Not so fast. You might want to first take a careful look at “fair use” laws and consider the implications of the recent Georgia State University (GSU) case which has brought much of this copyright business to the forefront. Contrary to what some believe, copyright laws haven’t changed but practices are coming increasingly under scrutiny with the developments of this case.
To summarize the situation briefly, George State was pitted against the publishing companies of Cambridge, Oxford and Sage for the use of materials placed in e-reserves. After lengthy consideration, the judge ordered the plaintiffs to pay Georgia State’s attorneys’ fees and ruled that fair use applied to most all of the materials in question. Specifically, the judge ruled that up to 10% of unauthorized copies were permissible. It seemed a victory on the copyright front for libraries and those of higher educational, in particular. Not quite.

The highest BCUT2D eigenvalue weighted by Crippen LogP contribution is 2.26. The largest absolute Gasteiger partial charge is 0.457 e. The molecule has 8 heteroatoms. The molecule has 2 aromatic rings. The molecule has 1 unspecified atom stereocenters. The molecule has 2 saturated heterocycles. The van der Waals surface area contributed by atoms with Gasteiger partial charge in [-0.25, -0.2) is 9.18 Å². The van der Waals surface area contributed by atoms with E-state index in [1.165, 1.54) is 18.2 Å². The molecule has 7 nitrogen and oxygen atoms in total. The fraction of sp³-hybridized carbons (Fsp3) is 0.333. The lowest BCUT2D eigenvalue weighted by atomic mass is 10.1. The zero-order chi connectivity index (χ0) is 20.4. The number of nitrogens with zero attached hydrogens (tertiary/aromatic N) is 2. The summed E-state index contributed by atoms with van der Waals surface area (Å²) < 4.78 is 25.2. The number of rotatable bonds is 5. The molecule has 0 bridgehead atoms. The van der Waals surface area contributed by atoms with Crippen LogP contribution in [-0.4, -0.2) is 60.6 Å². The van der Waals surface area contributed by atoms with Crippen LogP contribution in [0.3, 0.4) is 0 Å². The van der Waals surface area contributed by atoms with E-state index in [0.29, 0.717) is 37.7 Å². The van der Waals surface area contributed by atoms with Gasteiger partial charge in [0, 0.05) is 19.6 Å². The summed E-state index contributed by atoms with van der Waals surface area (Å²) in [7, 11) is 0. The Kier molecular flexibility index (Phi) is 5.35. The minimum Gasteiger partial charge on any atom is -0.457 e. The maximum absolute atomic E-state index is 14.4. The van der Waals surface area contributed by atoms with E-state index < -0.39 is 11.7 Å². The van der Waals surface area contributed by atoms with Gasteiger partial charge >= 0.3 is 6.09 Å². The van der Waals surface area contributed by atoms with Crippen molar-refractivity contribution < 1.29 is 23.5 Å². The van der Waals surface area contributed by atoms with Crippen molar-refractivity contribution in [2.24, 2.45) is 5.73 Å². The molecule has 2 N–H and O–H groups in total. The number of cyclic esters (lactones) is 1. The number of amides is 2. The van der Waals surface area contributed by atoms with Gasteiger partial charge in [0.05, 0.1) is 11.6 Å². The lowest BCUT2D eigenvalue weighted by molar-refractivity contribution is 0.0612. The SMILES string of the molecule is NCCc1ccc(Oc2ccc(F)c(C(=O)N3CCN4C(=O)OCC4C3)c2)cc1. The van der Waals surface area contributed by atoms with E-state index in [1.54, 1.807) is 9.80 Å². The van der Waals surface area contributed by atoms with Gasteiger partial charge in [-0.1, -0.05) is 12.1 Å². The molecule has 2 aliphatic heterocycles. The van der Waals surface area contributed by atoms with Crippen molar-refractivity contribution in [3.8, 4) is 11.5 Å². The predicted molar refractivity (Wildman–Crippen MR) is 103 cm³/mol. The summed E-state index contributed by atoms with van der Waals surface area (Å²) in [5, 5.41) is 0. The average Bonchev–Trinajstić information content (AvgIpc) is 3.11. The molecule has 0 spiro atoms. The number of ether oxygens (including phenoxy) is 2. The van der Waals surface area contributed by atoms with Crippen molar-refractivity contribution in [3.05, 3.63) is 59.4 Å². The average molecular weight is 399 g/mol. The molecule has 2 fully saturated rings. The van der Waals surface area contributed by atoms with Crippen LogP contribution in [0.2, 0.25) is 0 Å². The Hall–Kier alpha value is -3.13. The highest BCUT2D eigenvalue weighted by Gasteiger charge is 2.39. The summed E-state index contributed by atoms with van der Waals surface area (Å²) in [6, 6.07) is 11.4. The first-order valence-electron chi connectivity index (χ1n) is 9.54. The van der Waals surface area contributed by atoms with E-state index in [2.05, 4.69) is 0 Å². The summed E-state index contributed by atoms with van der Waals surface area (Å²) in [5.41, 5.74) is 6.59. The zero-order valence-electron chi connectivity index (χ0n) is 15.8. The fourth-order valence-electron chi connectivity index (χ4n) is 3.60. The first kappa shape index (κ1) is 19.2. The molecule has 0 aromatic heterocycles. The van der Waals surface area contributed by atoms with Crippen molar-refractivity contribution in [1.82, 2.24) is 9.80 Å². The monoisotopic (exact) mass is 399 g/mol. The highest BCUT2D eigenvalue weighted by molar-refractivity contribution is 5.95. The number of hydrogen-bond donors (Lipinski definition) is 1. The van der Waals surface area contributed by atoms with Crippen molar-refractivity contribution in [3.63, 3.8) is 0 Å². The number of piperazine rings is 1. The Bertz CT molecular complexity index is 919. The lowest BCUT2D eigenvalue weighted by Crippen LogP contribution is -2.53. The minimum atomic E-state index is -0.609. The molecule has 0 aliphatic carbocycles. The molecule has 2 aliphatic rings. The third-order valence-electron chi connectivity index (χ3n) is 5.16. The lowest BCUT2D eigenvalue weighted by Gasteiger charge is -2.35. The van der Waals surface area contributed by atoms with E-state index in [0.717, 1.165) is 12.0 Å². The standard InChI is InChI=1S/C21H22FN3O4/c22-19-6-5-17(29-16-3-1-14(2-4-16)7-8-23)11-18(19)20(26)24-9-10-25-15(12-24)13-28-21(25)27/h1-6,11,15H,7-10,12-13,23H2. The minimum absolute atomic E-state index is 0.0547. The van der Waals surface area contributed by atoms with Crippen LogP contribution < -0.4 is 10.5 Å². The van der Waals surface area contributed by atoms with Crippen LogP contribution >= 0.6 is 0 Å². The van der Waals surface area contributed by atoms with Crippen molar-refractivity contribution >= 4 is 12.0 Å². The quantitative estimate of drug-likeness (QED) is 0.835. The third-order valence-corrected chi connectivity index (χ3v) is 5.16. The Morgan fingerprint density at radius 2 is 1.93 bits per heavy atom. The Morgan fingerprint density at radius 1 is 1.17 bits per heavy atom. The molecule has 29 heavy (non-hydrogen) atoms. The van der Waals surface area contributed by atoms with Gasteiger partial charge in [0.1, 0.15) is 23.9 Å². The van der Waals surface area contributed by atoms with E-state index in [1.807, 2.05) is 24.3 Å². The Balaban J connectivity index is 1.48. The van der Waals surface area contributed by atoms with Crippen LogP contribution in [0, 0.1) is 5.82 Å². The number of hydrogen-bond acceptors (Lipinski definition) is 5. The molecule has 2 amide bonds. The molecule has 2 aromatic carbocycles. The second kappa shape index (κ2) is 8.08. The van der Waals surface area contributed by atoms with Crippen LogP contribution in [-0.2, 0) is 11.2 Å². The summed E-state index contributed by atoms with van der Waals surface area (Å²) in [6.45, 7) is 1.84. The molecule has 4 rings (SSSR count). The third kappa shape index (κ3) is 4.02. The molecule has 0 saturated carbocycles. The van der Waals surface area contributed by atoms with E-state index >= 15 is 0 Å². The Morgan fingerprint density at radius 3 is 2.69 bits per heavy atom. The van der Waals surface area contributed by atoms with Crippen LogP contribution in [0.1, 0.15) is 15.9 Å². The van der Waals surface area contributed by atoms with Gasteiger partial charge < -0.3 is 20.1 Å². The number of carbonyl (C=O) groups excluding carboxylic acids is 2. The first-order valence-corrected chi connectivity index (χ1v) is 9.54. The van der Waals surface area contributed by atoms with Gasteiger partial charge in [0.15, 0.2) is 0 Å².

In February of this year, the publishers entered an appeal claiming that the judge’s decision makes it possible for universities nationwide to sidestep legal permission to use copyrighted materials. The saga continues and could end with some important implications for higher education in the future. Among other things the publishers are requesting that:
• GSU keep records of unlicensed materials for three years after their usage
• GSU ensure that faculty are complying with the order and insist that faculty who do not face “disciplinary sanctions” and “possible legal action”
• Publishers grant “modest oversight” of GSU’s e-reserve system, i.e., GSU would allow publishers once a semester to access its e-reserve system for monitoring purposes.
Seems the fat lady has yet to sing in this case and new developments may be forthcoming. More importantly, it could have some serious implications for higher education in the future. You might wish to “stay tuned”.